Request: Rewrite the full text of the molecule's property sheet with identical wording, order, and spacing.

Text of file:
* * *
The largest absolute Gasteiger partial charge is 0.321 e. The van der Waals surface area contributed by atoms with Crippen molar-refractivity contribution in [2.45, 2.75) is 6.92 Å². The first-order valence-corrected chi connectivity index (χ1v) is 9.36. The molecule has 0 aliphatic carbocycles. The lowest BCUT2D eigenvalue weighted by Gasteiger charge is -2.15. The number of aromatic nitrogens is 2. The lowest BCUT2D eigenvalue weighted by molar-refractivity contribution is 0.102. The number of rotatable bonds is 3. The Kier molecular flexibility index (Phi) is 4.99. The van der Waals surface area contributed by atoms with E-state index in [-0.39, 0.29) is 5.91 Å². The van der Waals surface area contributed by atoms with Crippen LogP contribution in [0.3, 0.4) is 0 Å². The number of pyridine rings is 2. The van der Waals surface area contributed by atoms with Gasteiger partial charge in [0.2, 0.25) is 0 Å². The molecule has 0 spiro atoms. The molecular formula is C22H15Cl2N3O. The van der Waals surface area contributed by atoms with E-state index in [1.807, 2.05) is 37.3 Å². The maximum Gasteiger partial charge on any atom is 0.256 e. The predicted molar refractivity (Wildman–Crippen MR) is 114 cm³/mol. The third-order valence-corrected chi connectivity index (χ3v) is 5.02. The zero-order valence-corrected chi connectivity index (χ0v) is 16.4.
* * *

The largest absolute Gasteiger partial charge is 0.321 e. The van der Waals surface area contributed by atoms with Crippen molar-refractivity contribution in [2.45, 2.75) is 6.92 Å². The first-order valence-corrected chi connectivity index (χ1v) is 9.36. The molecule has 0 aliphatic carbocycles. The lowest BCUT2D eigenvalue weighted by Gasteiger charge is -2.15. The number of aromatic nitrogens is 2. The lowest BCUT2D eigenvalue weighted by molar-refractivity contribution is 0.102. The number of rotatable bonds is 3. The Kier molecular flexibility index (Phi) is 4.99. The van der Waals surface area contributed by atoms with E-state index in [-0.39, 0.29) is 5.91 Å². The van der Waals surface area contributed by atoms with Crippen LogP contribution in [0.3, 0.4) is 0 Å². The number of pyridine rings is 2. The van der Waals surface area contributed by atoms with Gasteiger partial charge in [0.2, 0.25) is 0 Å². The molecule has 0 spiro atoms. The molecular formula is C22H15Cl2N3O. The van der Waals surface area contributed by atoms with E-state index in [1.807, 2.05) is 37.3 Å². The maximum Gasteiger partial charge on any atom is 0.256 e. The predicted molar refractivity (Wildman–Crippen MR) is 114 cm³/mol. The third-order valence-corrected chi connectivity index (χ3v) is 5.02. The zero-order valence-corrected chi connectivity index (χ0v) is 16.4.